At the Chef’s Counter, guests had the option to choose from the restaurant’s menu or the tasting menu. I opted for the latter and what followed was two hours of bite size delights and discoveries.
Ham and pea salad with chervil
“What is this?” I had to ask of the crisp leaf shaped wafer under the creamy dollop of pureed apple and fennel of my amuse bouche. Jared Adams, sous chef, who was working nearest to me at the moment, volunteered that it was dehydrated ramp, a sort of local wild leek. And by the way, they foraged it.
Several dishes later came the field greens salad, fresh from the garden; so fresh there was a spoonful of garden dirt on the plate. That time Kristen Johnson, pastry chef, answered, “just black cocoa powder, butter and sugar, lightly baked then finely crumbled.”
Sticky pudding with date puree, candied pecans and caramel ice cream
We have come a long way since garlic croutons. If pressed to identify a favorite dish, a hard decision, I probably would have singled out the succulent grit encrusted oysters with their garnish of sautéed wild mushroom, served over pureed apples with brown butter. But that’s because I hadn’t yet factored in dessert. I had challenged Kristen to surprise me with “her most Virginian dessert.” That turned out to be a divine sticky pudding with date puree, candied pecans and caramel ice cream. Even after so many dishes (I had lost count long before the end of the meal), I cleaned my plate. At Chef Yoder’s Counter, excess was a wonderful thing.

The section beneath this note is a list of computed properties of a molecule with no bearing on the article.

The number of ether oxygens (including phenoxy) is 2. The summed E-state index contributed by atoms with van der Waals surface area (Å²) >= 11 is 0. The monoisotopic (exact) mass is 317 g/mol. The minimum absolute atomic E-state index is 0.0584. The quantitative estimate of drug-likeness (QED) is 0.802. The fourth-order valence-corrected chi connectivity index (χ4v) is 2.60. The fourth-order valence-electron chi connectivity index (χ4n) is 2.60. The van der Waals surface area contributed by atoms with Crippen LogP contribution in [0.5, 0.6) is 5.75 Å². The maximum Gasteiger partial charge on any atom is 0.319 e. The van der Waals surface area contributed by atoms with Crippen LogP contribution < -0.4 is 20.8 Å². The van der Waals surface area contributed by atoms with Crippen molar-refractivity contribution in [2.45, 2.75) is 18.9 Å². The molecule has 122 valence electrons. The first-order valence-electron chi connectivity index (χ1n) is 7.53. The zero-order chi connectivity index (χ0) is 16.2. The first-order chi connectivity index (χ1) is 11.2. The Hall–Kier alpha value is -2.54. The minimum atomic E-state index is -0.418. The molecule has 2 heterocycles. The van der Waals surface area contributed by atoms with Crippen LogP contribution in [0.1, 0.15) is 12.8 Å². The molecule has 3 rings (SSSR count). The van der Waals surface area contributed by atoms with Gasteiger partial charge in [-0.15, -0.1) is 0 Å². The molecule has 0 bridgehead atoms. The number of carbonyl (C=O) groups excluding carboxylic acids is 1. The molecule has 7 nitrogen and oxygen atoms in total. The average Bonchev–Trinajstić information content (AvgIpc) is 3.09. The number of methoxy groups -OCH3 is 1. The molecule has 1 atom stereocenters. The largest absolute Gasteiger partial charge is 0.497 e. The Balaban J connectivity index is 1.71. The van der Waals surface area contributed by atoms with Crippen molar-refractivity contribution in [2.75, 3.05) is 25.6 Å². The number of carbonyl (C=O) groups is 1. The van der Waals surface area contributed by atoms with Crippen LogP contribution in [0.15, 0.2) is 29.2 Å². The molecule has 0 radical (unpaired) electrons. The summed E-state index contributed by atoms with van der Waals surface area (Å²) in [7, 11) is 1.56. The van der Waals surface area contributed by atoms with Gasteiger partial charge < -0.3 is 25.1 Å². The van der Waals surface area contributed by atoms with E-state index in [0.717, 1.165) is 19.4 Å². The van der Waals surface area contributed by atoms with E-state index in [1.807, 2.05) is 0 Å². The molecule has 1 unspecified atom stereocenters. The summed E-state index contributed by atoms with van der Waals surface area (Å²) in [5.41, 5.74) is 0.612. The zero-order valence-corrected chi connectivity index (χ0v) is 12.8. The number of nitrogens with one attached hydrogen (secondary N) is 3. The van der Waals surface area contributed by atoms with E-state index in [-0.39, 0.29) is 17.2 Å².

Tags: New Articles · Restaurants
September 22nd, 2014 · No Comments
Wildlife of the Caribbean
Photos: Princeton University Press
In Wildlife of the Caribbean (Princeton University Press, $19.95) a 304-page softcover book published this year, Herbert A. Raffaele, a wildlife conservationist, and James W. Wiley, a researcher of ornithology, explore nature in The Bahamas and the Caribbean: Cayman Islands, Greater Antilles, Lesser Antilles, and Virgin Islands. Color tabs identify each section for easy reference. An introductory section addresses the region, its geography and conditions. The remainder of the book is divided by type of grouping.
The book includes 600 color images of 451 species of island flora and fauna. The authors focus on the most widespread and visible plants, terrestrial mammals, birds, terrestrial reptiles, amphibians, terrestrial invertebrates, marine mammals, marine reptiles, marine fish, and marine plants and invertebrates, and seashells. The bird section is by far the largest. There is information about the identification, status and distribution of the plants and animals of the region.
Herbert Raffaele, coauthor, Wildlife of the Caribbean
Raffaele directed wildlife conservation at the Department of Natural Resources in Puerto Rico, and was chief of Latin American and Caribbean programs for the United States Fish and Wildlife Service. Since 1972, Wiley has worked in ornithological research in the Caribbean. The two are coauthors of Birds of the West Indies.
Click to buy Wildlife of the Caribbean